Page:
|Director Identification Number||Not Required.||Mandatorily required.|
Difference between Managing Director and Manager
It is also pertinent to note that there is a difference between the managing director and the manager. While there are many similarities between the two in terms of remuneration, qualifications, term of appointment, etc. there is a stark difference between the two. The Managing Director is a part of the Board of Directors and is therefore, not subordinate to it. On the other hand, a manager is a hired executive employee and is therefore under the direction and supervision of the Board of Directors. Furthermore a managing director has substantial powers of management (approximately 70-85%) while a manager has whole or substantially the whole powers of management (95-100% approximately).
Why the roles should be distinguished?
The following advantages are there by separating the role of manager from a director-
- There is a higher level of accountability, whether it be at the higher managerial positions or lower managerial positions.
- It helps in ensuring that there is a focus on both protection of interests as well as the development of the company.
- If both the power to make rules and implementation is placed in one hand, the managing and governing authority will get excessive powers, which will deteriorate the interests of the stakeholders.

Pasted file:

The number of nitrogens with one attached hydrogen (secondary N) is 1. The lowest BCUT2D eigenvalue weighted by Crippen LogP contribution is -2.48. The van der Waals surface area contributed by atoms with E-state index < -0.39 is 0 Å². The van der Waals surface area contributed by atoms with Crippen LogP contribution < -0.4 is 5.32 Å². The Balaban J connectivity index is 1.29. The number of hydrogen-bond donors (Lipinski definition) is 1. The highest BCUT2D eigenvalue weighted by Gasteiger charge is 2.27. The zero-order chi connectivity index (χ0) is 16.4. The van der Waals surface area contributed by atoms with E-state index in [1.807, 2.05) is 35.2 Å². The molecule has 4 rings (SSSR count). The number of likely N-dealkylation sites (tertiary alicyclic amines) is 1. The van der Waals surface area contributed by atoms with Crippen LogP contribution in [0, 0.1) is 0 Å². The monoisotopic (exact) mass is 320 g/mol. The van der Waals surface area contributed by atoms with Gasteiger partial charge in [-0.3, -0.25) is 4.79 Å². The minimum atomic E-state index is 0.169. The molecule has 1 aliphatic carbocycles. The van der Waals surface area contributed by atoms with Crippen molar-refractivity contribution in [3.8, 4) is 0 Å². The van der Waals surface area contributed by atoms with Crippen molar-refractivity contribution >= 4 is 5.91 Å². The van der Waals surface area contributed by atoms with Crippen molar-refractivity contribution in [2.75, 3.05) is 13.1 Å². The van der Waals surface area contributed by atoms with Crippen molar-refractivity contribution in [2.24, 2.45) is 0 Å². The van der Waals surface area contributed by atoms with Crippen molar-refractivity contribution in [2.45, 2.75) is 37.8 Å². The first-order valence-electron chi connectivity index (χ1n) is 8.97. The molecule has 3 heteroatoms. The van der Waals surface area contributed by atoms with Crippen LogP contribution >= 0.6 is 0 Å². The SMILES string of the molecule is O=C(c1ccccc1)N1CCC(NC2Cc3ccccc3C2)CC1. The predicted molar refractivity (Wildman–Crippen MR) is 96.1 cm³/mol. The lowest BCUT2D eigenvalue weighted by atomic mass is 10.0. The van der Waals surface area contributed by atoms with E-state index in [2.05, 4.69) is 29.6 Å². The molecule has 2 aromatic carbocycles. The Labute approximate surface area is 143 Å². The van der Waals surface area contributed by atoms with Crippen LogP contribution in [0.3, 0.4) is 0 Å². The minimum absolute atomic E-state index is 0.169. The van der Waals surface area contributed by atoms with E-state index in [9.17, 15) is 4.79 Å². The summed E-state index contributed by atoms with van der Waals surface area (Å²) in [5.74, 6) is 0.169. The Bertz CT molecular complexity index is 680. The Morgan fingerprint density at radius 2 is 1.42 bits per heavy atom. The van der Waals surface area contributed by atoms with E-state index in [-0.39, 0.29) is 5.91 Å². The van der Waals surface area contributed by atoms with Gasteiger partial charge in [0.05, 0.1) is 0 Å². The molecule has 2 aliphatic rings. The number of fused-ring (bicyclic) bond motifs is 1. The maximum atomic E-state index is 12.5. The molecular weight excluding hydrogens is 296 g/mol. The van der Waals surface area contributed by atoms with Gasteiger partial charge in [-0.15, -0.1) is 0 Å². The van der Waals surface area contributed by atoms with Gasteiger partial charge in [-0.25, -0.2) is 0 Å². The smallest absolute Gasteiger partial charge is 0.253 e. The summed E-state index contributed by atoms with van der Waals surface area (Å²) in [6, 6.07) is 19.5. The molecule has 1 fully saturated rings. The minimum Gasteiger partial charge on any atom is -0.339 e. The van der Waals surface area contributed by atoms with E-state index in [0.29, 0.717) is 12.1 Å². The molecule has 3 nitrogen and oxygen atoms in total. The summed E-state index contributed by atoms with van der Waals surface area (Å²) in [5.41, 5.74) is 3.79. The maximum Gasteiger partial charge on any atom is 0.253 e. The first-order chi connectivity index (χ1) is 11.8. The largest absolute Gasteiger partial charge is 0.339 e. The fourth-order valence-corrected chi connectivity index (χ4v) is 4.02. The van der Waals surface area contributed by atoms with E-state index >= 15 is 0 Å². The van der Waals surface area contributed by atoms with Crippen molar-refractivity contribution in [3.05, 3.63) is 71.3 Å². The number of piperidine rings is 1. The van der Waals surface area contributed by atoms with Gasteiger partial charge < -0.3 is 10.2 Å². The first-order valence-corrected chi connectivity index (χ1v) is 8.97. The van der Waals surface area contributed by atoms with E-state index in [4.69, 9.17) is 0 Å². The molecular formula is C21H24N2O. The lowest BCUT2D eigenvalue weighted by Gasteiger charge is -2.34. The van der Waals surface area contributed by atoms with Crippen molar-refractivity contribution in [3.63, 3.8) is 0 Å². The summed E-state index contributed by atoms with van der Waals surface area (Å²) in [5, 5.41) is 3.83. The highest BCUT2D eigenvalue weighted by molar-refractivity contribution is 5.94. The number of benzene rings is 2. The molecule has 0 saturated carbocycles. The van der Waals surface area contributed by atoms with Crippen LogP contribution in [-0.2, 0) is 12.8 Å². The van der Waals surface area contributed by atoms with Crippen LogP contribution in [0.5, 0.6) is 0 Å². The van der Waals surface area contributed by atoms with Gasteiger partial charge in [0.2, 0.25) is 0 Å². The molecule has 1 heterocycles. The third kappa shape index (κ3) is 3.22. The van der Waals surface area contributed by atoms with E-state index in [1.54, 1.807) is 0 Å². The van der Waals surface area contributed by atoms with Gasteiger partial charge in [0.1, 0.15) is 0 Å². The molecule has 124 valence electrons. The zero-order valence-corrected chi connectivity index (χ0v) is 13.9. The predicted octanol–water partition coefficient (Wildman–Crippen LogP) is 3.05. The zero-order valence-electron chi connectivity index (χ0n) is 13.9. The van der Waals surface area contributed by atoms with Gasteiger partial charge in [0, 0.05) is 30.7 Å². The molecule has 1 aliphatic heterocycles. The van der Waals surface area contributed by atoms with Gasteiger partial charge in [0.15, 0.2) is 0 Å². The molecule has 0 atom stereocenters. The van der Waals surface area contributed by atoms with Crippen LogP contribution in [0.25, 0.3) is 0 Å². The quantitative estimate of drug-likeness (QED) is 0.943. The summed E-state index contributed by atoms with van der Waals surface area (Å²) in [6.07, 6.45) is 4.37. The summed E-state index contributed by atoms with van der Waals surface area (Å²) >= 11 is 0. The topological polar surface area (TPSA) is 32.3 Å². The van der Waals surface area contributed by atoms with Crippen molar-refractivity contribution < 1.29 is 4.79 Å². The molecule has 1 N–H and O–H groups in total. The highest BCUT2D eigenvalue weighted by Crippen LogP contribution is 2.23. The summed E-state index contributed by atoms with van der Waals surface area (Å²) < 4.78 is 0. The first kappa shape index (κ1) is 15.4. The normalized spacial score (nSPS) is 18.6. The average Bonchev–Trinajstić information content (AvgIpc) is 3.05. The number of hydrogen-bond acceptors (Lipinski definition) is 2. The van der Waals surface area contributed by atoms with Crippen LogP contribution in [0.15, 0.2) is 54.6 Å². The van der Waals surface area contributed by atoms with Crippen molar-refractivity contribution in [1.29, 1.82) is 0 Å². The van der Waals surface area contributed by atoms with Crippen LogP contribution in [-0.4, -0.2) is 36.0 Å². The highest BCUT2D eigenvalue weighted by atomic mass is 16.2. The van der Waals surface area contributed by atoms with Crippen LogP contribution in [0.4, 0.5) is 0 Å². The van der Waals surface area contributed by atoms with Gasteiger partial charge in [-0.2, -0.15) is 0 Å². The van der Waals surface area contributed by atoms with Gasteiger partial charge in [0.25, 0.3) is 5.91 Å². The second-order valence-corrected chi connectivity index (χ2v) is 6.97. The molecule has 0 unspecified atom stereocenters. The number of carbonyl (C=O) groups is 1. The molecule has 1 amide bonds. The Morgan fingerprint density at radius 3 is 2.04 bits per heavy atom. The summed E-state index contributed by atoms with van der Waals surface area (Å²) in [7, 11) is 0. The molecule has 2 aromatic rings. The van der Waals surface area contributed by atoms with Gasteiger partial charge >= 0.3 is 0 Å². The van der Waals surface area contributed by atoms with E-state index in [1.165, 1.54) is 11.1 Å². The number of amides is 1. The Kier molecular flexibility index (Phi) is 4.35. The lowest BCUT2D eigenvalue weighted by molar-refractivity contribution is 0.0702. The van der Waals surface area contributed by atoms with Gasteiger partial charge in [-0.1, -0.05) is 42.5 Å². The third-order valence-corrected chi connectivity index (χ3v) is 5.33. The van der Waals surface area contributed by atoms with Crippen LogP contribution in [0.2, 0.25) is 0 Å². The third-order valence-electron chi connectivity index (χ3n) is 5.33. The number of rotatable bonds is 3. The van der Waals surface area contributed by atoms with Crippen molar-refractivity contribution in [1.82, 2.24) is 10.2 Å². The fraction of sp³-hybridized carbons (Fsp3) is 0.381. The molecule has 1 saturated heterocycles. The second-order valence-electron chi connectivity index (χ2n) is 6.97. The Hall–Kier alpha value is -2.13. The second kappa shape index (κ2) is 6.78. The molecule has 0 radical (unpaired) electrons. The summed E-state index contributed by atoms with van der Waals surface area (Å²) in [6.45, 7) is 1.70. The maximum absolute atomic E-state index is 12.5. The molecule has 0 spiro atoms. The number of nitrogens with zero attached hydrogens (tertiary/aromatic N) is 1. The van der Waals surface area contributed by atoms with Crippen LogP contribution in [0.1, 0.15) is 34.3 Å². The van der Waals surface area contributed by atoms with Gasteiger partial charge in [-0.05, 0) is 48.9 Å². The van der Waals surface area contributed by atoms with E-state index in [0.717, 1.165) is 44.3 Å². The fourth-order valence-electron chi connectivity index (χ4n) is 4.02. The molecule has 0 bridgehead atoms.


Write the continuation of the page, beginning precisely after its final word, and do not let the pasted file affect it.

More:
- If there is no separate body to ensure proper governance, the persons controlling the company will gain undue advantage and may cause harm to the shareholders.
- It becomes difficult to replace the inadequate management if both the management and governance are controlled by the same person.
- A conflict of interest is created if both the roles are given to the same person.
- There exists autonomy and independence with the management and the board of directors.
- The chairman or the Board of Directors can also act as an advisor to the CEO, by advising in crucial matters.
To conclude, the manager and the director(s) play a key role in the growth and development of the company. The distinction between the powers of the two helps in representing the interests of all the stakeholders of the company. This provides for the smooth functioning of the company if both the bodies are efficient and active. Therefore, the distinction between a manager and a director in quite necessary.
 Gibson v. Barton, (1875) LR 10 QB 329.